Linux Mint can be described as a community-driven distribution of Linux based on Ubuntu, bundled with a range of open-source and free applications. It can offer complete out-of-the-box multimedia support for those selected, including proprietary software, like multimedia codecs. This project was developed by Clement Lefebvre, and it is actively handled by the Linux Mint community and team.
History of Linux Mint
Linux Mint was started in 2006 with the 1.0 beta version, based on Kubuntu, code named "Ada". The 2.0 "Barbara" version of Linux Mint was the first release to utilize Ubuntu as the codebase. It had some users until the publication of the 3.0 version of Linux Mint called "Cassandra".
The 2.0 version of Linux Mint was based on the 6.10 version of Ubuntu, using the package repositories of Ubuntu and using it as the codebase. Then, it followed its codebase, making all releases from the older one but continuing to use the latest Ubuntu version package repositories. It made the bases of the two systems almost identical, ensuring full compatibility among them instead of needing Mint to be a fork.
Linux Mint published LMDE (Linux Mint Debian Edition) in 2010. LMDE was a rolling release, directly based on Debian, and did not depend on Ubuntu packages or release schedule, unlike many Ubuntu-based editions. It was revealed on 27 May 2015 that the team of Linux Mint would no longer support the actual rolling release LMDE version after 1 January 2016. The 2 'Betsy' version of LMDE was an LTS release that was Debian Jessie-based. When LMDE 2 was published, it was revealed that every LMDE user would be upgraded to new releases of new desktop environments and MintTools software before they were published into the main Linux Mint edition.
The website of Linux Mint was breached by some unknown hackers who substituted download links briefly for a Linux Mint version with a changed version having malware on 20 February 2016. Also, the hackers breached the user forum database of the website. Linux Mint instantly took its server offline and operated increased security configuration for its forum and website.
Releases of Linux Mint
All the Linux Mint versions are provided a version number and also code-named along with the first name completing in 'a' and starting with an alphabet letter that is enhanced with all major revisions. The 18 version broke the pattern with the "Sarah" name. Hence, in English, it keeps a similar final vowel sound to every other release.
There were initially two releases of Linux Mint per year. Pursuing the Linux Mint 5 release in 2008, all fourth releases were labeled an LTS (long-term support) version, representing that it was supported for longer than classical releases. Versions 9 and 5 had three support years, and every LTS version pursuing received five support years.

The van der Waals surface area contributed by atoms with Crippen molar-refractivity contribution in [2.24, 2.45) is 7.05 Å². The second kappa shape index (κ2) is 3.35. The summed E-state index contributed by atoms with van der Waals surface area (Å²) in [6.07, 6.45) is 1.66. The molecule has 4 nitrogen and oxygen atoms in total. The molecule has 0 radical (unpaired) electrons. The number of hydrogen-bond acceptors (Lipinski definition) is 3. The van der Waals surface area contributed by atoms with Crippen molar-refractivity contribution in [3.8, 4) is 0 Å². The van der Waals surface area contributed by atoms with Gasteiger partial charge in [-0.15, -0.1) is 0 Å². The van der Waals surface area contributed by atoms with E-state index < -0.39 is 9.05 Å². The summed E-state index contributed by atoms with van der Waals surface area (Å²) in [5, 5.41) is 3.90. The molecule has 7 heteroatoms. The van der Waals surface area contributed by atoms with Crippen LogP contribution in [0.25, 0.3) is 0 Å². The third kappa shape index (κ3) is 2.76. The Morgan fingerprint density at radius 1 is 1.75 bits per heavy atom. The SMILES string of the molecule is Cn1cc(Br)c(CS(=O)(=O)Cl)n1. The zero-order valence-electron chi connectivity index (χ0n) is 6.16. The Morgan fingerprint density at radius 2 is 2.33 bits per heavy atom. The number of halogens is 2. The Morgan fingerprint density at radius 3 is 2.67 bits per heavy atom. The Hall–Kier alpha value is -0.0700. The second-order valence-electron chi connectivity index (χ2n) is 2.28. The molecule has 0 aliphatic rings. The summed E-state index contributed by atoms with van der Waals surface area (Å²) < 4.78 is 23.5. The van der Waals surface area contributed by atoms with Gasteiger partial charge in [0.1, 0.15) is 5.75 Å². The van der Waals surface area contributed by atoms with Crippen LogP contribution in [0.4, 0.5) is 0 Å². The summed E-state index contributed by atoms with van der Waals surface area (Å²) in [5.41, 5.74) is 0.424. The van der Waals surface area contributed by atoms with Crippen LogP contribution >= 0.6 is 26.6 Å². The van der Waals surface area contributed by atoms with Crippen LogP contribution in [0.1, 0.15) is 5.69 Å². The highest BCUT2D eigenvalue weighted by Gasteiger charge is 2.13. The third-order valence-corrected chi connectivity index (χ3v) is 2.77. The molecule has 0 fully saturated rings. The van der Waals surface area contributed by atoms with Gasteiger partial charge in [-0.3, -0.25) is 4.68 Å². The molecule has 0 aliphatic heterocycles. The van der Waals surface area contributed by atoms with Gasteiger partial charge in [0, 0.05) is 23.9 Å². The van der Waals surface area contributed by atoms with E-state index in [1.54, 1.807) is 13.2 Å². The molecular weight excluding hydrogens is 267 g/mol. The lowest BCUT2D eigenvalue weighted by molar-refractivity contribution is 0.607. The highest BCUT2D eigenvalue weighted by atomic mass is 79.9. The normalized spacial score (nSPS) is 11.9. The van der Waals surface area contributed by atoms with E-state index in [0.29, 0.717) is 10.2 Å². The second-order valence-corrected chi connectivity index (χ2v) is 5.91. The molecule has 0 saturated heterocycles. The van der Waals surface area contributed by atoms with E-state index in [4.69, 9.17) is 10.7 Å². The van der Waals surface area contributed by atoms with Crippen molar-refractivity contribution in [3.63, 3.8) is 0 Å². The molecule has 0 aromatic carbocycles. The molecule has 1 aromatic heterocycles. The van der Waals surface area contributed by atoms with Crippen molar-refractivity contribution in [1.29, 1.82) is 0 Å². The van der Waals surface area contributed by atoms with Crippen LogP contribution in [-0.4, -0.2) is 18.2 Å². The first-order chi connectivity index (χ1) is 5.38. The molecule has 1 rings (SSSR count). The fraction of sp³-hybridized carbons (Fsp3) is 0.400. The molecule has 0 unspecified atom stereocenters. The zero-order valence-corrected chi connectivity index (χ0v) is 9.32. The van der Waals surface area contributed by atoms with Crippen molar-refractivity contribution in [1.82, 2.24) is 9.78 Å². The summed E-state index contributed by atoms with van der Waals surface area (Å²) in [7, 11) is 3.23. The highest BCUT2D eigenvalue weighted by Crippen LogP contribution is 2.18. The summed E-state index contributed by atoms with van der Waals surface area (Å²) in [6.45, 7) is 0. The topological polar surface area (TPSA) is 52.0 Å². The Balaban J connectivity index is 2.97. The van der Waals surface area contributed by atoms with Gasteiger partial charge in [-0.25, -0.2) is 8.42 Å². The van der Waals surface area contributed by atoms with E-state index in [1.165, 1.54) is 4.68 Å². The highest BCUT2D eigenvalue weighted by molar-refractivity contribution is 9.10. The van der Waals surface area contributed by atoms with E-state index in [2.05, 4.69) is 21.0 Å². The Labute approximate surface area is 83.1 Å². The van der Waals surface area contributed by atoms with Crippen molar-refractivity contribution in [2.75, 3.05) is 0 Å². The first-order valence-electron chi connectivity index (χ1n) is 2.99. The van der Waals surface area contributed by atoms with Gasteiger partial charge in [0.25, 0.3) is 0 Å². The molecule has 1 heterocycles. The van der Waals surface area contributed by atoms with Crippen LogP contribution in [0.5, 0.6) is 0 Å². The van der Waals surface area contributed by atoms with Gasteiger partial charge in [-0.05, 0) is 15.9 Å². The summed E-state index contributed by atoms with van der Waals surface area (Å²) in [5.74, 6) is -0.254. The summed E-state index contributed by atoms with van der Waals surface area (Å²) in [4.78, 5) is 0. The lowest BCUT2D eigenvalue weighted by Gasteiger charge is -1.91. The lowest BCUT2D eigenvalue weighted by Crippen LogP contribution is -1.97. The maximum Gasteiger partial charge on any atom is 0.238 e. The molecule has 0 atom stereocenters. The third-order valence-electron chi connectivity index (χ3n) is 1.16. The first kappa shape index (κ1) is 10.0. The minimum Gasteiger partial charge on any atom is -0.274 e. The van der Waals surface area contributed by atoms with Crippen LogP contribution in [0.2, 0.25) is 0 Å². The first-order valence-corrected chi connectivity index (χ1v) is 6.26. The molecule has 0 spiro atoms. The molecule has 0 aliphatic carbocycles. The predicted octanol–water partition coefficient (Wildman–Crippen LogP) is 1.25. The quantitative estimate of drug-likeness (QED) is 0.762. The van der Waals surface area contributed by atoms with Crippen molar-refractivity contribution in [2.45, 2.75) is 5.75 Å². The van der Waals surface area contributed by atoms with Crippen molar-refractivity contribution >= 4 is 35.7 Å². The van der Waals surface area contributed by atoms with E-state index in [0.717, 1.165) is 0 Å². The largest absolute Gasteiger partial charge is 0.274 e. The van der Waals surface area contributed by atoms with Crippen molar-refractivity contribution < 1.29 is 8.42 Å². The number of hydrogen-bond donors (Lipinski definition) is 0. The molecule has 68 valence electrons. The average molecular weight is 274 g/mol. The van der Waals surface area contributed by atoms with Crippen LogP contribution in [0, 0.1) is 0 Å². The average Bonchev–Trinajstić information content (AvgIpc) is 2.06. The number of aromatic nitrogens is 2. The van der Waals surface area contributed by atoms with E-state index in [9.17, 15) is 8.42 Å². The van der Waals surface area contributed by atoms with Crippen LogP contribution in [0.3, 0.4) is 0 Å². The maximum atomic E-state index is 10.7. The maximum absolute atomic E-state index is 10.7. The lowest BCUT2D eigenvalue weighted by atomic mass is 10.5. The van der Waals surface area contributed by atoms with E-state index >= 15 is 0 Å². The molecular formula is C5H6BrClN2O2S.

Features of Linux Mint
Primarily, Linux Mint uses open-source and free software. Before the 18 version, a few proprietary software, like Codecs, Adobe Flash Player, and device drivers, for DVD-Video and MP3 playback, were bundled with the operating system. The 18 version doesn't install proprietary software. The installer gives an option for installing proprietary, third-party software starting with the 18.1 version.
This operating system is available with several desktop environments to select from, including the Xfce, MATE, and the default Cinnamon desktop. Other Desktop Environments can be downloaded by the custom Mint Software Manager, Synaptic, or APT.
Linux Mint operates Mandatory Access Control using AppArmor to increase security by default and limits the default network-facing processes. Actively, Linux Mint develops software for the OS. Most of the development is implemented in Python, and the source code is present on GitHub.
Linux Mint Software
This desktop environment is a GNOME Shell fork based on the modernization established in MGSE (Mint GNOME Shell Extensions). It was published as an add-on for the 12 version of Linux Mint and has been present as a default desktop environment since the 13 version of Linux Mint.
Installation of Linux Mint
Linux Mint can be started and run by a USB flash drive on a PC capable of starting with a USB drive, along with the option for saving settings on the flash drive. The USB creator program is present to download on Ubuntu Live Linux Mint on any USB drive. The Linux Mint ISO can alternatively be burned to any DVD to start from.